Both classifications are currently used in parallel. Further diagnosis of SLE should be symptom-oriented. Involve interdisciplinary specialists of the corresponding discipline.
Various comorbidities can occur with SLE. These include, in particular, antiphosphoilipid syndrome, infectious diseases and cardiovascular diseases.
There is no causal therapy. The main goals of SLE therapy are to increase patient survival, prevent organ damage, and improve quality of life.
If possible, remission or at least low disease activity should be aimed for, which can usually be achieved by using the lowest possible glucocorticoid dose. According to the severity of each organ involvement, the appropriate ongoing therapies (glucocorticoids, immunomodulatory agents) should be adjusted by increasing the dose or changing the agents or adding new drugs.
General drug therapy
Different drugs are available in SLE therapy.
Unless contraindications exist, EULAR recommends the use of hydroxychloroquine (HCQ) in all SLE patients. Long-term use of HCQ may be associated with retinal toxicity. Therefore, ophthalmologic examinations should be performed before starting the therapy as well as after 5 years and annually thereafter. To minimize toxicity, a total daily dose of 5mg/kg body weight should not be exceeded.
Depending on the severity of the organ involvement, different dosages and forms of application should be chosen. A shock therapy using 250-1000 mg methylprednisolone i.v. promises an immediate therapeutic effect and allows to start with a low-dose oral glucocorticoid therapy. As maintenance therapy, EULAR recommends immunosuppressive therapy
Immunomodulatory therapy should be evaluated in patients who do not respond to HCQ therapy (alone or in combination with glucocorticoids) or patients in whom glucocorticoid therapy cannot be reduced to doses acceptable for maintenance therapy.
In SLE therapy, methotrexate, azathioprine or mycophenolate are available for this purpose. Cyclophosphamide can be used both in cases of impending severe organ damage or life-threatening courses of SLE and as salvage therapy in patients who do not respond to any other immunosuppressive drug.
In patients in whom both HCQ therapy and immunomodulatory therapy have failed to achieve sufficient therapeutic success, add-on therapy using belimumab may be considered.
In organ-threatening refractory patients or when intolerance/contraindications to the standard immunomodulatory agents are present, therapy with rituximab can be evaluated.
First-line therapy for skin involvement includes topical preparations (calcineurin inhibitors, antimalarials [HCQ, Quinacrine], and/or systemic glucocorticoids). In addition, methotrexate, retinoids, dapsone, or mycophenolate may be added to therapy if there is an inadequate response to therapy. EULAR recommends the use of glucocorticoids/immunosuppressants in neuropsychiatric involvement of SLE. Antiplatelet/anticoagulant therapy for atherothrombotic manifestations.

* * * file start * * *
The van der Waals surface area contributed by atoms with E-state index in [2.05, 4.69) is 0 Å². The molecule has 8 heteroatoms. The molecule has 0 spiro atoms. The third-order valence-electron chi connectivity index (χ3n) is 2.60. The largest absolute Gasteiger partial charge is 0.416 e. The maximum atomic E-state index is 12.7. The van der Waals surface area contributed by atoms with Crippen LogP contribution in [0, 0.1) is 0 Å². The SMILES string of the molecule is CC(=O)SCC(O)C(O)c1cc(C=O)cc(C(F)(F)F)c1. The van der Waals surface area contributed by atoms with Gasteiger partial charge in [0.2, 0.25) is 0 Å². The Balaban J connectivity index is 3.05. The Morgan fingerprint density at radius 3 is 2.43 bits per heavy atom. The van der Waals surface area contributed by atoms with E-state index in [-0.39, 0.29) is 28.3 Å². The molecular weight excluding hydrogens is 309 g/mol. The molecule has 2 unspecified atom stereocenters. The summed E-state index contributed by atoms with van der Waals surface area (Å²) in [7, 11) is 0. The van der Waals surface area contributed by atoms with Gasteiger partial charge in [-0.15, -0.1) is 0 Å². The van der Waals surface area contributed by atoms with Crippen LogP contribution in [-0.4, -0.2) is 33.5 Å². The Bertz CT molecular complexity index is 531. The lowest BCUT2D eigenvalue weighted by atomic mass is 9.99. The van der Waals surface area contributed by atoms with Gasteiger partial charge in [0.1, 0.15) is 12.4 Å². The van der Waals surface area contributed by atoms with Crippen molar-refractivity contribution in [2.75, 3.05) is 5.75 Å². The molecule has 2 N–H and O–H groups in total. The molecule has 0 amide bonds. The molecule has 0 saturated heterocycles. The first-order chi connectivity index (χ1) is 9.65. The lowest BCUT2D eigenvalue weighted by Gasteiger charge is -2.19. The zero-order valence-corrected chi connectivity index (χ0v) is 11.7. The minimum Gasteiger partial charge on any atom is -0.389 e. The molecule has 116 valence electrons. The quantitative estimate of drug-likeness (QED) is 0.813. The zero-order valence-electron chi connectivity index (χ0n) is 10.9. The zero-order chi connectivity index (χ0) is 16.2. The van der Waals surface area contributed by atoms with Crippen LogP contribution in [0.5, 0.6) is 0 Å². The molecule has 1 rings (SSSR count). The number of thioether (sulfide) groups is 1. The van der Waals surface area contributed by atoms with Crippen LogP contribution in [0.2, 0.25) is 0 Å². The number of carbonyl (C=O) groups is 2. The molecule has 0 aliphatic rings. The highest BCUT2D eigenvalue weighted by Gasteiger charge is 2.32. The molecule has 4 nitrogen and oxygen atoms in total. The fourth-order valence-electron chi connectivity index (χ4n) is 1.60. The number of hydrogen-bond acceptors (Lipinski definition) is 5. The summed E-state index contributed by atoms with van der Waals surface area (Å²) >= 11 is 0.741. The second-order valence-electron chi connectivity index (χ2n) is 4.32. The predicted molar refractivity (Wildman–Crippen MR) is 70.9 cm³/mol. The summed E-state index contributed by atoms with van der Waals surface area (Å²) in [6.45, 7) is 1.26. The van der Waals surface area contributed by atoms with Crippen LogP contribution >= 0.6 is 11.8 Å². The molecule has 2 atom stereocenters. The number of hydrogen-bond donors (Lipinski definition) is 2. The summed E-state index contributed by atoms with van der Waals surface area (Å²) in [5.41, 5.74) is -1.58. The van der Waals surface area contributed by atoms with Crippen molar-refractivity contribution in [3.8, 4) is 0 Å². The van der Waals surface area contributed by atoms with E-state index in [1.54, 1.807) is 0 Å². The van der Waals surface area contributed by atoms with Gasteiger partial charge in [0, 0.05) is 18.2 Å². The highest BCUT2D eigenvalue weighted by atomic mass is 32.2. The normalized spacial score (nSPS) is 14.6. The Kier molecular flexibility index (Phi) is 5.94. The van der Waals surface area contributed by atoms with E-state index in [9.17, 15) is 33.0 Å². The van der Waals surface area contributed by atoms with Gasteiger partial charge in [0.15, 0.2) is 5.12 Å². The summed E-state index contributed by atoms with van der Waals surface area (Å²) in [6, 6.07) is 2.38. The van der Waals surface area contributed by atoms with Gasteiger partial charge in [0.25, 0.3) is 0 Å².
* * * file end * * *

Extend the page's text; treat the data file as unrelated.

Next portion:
The acute therapy of SLE with hematologic involvement (z.B. Thrombocytopenia and autoimmune hemolytic anemia) includes high-dose glucocorticoid therapy and/or intravenous immunoglobulin G administration.
Immunosuppressive drugs such as myciophenolate, azathioprine, or cyclosporine may be used for maintenance therapy. Refractory cases can be treated with rituximab or cyclophosphamide.
For optimal therapeutic outcome, it is important to recognize early signs of renal involvement. Mycophenolate or low-dose intravenous cyclophosphamide is recommended by EULAR as initial therapy for renal involvement. In patients at high risk of renal failure, a similar therapeutic regimen should be used with the change that cyclophosphamide can be used in high doses intravenously. For maintenance therapy, mycophenolate or azathioprine can be used. In severe nephrotic syndrome or incomplete response to therapy, mycophenolate may be combined with low-dose calcineurin inhibitors.
SLE patients have an increased susceptibility to infections. Several factors contribute to this: On the one hand, immunosuppressive conditions result from drug therapy (e.g.B. with glucocorticoids) and secondly from high disease activity, severe leukocytopenia and the presence of renal involvement (±hypogammaglobulinemia in nephrotic syndrome).
SLE patients should be recommended to be vaccinated according to the EULAR recommendations. These include, for example, influenza vaccinations. Vaccinations against pneumococci. Vaccination protection in SLE should be regularly checked and updated. In addition, it is critical to diagnose sepsis promptly in SLE patients and initiate therapy.
SLE is a chronic autoimmune disease. Its course is variable from individual to individual, usually episodic, especially initially. As a rule, the intensity decreases over the years and the attacks become less frequent and less severe. In recent years, the life expectancy of patients has increased significantly and the 5-year survival rate is currently >90%. The most frequent complications of SLE are cardiac and vascular diseases. Kidney or CNS involvement in the disease is considered particularly unfavorable in terms of prognosis.
Sunlight can activate SLE. Therefore, consistent sun protection (UV protection) is recommended.